There have been exceptional ideas discussed at length in these blogs by interested people. There have been exceptional efforts to reach compromises on points and bring formed ideas together in understanding. In the end, with only a microscopic component of disallowed and deleted discourse. There are other places full of similar interested people with similar patterns of discourse. Yet it seems to never filter past the opacity to council.

If council pulls curtains closed, so do groups. The participation rate in blogs like this one are generally low, I believe largely because they are public and require that you own your words responsibly.

Citizen formed places of discussion can be models of transparency and should always be public and not closed groups. I’ve slacked off a bit, there was a time until recently that whenever I posted anything on any blog or Facebook I would immediately send an email with a link to all Councillors and the Mayor so that I might never be accused of talking behind anyone’s back.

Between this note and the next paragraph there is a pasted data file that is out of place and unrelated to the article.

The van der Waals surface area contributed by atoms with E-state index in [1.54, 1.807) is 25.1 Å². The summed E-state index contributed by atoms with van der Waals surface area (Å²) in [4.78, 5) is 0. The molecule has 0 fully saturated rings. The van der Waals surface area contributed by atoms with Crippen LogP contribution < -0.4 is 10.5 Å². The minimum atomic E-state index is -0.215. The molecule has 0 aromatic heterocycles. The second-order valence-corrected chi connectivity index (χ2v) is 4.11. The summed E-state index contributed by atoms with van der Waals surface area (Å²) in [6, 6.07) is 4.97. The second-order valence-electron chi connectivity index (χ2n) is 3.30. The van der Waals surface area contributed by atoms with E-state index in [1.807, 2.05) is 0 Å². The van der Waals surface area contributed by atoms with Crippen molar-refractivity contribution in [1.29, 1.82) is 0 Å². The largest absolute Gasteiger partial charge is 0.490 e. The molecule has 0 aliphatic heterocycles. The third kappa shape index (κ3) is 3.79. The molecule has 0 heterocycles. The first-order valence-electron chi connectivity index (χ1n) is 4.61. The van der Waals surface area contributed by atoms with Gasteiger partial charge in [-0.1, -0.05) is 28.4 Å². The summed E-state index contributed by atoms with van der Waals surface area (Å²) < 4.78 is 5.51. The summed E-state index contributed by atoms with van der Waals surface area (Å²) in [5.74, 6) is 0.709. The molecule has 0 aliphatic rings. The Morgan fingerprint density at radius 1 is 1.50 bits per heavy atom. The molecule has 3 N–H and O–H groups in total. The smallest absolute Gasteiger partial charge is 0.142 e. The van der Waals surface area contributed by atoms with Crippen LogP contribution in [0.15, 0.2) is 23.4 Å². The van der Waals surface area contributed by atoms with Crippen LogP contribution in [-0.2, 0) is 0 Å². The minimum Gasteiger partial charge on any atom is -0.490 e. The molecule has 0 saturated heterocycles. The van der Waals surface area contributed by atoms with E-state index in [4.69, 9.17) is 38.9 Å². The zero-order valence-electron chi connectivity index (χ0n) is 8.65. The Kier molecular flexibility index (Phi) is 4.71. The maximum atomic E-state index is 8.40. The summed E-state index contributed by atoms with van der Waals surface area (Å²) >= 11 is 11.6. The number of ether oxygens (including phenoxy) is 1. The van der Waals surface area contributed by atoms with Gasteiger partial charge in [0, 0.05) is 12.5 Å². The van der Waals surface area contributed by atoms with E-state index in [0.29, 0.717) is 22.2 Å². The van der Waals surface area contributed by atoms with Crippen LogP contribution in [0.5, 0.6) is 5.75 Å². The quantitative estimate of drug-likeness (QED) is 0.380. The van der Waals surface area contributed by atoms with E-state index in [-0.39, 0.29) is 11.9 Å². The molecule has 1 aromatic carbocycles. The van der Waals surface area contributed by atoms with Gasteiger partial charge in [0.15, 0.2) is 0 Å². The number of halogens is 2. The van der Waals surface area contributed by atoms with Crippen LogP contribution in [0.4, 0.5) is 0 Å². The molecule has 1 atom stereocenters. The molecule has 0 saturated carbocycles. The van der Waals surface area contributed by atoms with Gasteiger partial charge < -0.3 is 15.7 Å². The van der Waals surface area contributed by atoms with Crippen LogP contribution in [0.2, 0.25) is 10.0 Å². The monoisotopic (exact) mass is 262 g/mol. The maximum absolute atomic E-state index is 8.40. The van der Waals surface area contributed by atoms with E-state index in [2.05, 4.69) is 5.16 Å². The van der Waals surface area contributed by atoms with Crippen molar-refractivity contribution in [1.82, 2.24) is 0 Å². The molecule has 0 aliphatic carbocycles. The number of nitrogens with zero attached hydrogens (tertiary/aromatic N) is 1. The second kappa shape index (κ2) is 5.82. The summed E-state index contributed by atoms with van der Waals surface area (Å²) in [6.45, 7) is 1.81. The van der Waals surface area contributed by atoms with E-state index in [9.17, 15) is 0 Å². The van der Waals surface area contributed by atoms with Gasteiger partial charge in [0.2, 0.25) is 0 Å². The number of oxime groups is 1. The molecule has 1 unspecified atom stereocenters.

Now, I only do that on something I deem truly significant to them or critical of them, so as not to overwhelm their interest and focus or blindside them with criticism from behind. Because trust is important, at the same time I have had private and face to face communications which will remain in strict confidence which allow me to better understand the limitations and challenges council faces.

I’ve encouraged other groups to include council in their email chains, most or all the angry mobs have been driven underground to silence by fear of litigation from thin skinned council and municipal staff.